Amid the unprecedented earthquake and tsunami tragedy in Japan, and Moammar Gadhafi and other dictators’ bloody last gasps to cling to power in the Middle East, the global power dynamics, too, are realigning, as new monikers such as G2 or “Chimerica” imply.
U.S.-led world affairs such as U.N. Security Council resolutions, the U.N. Climate Change Conference, the WTO Doha Round or G20 financial reforms have had to contend with China’s “Great Wall” for some time now and will continue to in the future.
Few doubt that China’s share in the world’s economic pie is increasing. As 2010 IMF data indicates, the U.S. occupies 20.5 percent, while China and Japan comprise 12.5 percent and 6 percent, respectively, of world GDP based on purchasing power parity. China’s GDP per capita income of $7,500 is, however, still far behind that of the U.S. at $47,000 and Japan at $34,000.
According to SIPRI, China’s military budget, the second-largest in the world, has also been increasing at a double-digit rate for more than two decades. Doubtless, China’s $98.8 billion, or 6.6 percent of the world’s total military expenditure in 2009, is still about 1/7 of that of the United States with $663 billion, or 46.5 percent.
What does the rise of China mean to the Chinese, the U.S. and the rest of the world?
For China, its inherent contradictions of one-party politics and market economy will be further exacerbated. The income gap between the wealthy coastal regions and the hinterland will widen. So will the chasm between rural and urban areas or among agricultural, industrial and service sectors. Ineluctable, too, will be the increasing demand for political freedom by a better fed, better educated and especially IT-smart younger generation.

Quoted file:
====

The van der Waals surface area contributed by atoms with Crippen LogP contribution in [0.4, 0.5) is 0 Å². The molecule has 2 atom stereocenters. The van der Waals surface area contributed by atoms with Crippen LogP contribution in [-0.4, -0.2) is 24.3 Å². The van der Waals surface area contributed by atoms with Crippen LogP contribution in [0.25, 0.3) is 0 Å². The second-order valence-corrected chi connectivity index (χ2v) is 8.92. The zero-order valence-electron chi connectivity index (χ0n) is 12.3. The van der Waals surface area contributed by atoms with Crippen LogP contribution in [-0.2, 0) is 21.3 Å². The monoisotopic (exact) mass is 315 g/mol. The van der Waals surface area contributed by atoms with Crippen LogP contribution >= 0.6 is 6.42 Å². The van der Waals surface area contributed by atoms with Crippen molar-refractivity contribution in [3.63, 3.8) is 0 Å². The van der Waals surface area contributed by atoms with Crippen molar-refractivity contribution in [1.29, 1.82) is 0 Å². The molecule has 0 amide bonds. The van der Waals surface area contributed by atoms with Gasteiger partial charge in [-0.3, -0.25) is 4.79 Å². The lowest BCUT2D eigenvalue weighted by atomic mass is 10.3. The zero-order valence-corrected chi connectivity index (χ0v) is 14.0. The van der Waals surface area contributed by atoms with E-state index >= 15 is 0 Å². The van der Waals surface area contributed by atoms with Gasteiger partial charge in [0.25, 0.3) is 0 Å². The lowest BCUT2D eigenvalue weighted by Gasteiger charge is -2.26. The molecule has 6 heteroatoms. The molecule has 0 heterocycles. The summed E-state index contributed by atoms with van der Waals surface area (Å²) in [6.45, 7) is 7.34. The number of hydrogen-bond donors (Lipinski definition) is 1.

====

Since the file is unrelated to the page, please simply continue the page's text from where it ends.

To the United States, China is unlike the former Soviet Union, Japan or West Germany during the Cold War era. It is neither like the present post-Mubarak Egypt nor Libya. It is a totally different behemoth.
Two fundamental differences in the present U.S.-China relations are noteworthy.
First, the former Soviet Union was the United States’ ideological and security adversary, while China is now deeply entrenched in U.S. and world trade, finance, investment and resource markets. Security issues remain on the backburner for both. Their bilateral defense coordination, military maritime consultation and space cooperation are at an inchoate stage.
Second, during the financial and economic crises in the early 1970s and ‘80s, the U.S. was able to manhandle its security allies, particularly the rising Japan and West Germany. It used the security burden of defending its allies against the Soviet-led communist threats persuasively to make them comply with its terms.
The United States’ financial “free-ride” for its allies’ security “free-ride” prevailed much to the latter’s chagrin. Nixon’s 1971 unilateral annulment of the U.S.-dollar-gold convertibility and Reagan’s successful push for 1985 Plaza Accord were cases in point. Even during the 1997-98 Asian financial crisis the U.S.-led IMF bailout plans worked out, more or less, in American terms.
The 2008 global economic panic, triggered by the U.S. subprime mortgage crisis was different. The two-way security for finance-free-ride tacit trade-off of the past is not applicable to nuclear China, now the world’s second-largest economy.